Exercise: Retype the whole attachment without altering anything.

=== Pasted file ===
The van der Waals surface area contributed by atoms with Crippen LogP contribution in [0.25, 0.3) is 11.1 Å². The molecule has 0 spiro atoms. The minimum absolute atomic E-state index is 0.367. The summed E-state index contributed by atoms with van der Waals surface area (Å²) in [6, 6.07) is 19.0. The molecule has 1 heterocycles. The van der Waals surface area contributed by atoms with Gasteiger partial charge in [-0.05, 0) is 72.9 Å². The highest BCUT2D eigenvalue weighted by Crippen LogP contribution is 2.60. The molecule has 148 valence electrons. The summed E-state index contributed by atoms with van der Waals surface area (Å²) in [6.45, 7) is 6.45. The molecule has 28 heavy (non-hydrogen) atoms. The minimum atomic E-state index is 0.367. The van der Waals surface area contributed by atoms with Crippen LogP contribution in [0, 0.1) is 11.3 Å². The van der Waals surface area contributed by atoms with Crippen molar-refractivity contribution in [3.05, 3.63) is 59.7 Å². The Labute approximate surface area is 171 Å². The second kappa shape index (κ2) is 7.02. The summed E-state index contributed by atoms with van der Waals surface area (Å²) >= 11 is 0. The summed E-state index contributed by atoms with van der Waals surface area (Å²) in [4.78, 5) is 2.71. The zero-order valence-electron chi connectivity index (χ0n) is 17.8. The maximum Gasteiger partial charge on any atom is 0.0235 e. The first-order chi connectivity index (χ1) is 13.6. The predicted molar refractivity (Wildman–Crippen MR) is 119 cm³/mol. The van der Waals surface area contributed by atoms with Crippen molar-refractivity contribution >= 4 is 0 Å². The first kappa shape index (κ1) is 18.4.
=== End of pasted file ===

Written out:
The van der Waals surface area contributed by atoms with Crippen LogP contribution in [0.25, 0.3) is 11.1 Å². The molecule has 0 spiro atoms. The minimum absolute atomic E-state index is 0.367. The summed E-state index contributed by atoms with van der Waals surface area (Å²) in [6, 6.07) is 19.0. The molecule has 1 heterocycles. The van der Waals surface area contributed by atoms with Gasteiger partial charge in [-0.05, 0) is 72.9 Å². The highest BCUT2D eigenvalue weighted by Crippen LogP contribution is 2.60. The molecule has 148 valence electrons. The summed E-state index contributed by atoms with van der Waals surface area (Å²) in [6.45, 7) is 6.45. The molecule has 28 heavy (non-hydrogen) atoms. The minimum atomic E-state index is 0.367. The van der Waals surface area contributed by atoms with Crippen LogP contribution in [0, 0.1) is 11.3 Å². The van der Waals surface area contributed by atoms with Crippen molar-refractivity contribution in [3.05, 3.63) is 59.7 Å². The Labute approximate surface area is 171 Å². The second kappa shape index (κ2) is 7.02. The summed E-state index contributed by atoms with van der Waals surface area (Å²) >= 11 is 0. The summed E-state index contributed by atoms with van der Waals surface area (Å²) in [4.78, 5) is 2.71. The zero-order valence-electron chi connectivity index (χ0n) is 17.8. The maximum Gasteiger partial charge on any atom is 0.0235 e. The first-order chi connectivity index (χ1) is 13.6. The predicted molar refractivity (Wildman–Crippen MR) is 119 cm³/mol. The van der Waals surface area contributed by atoms with Crippen molar-refractivity contribution >= 4 is 0 Å². The first kappa shape index (κ1) is 18.4.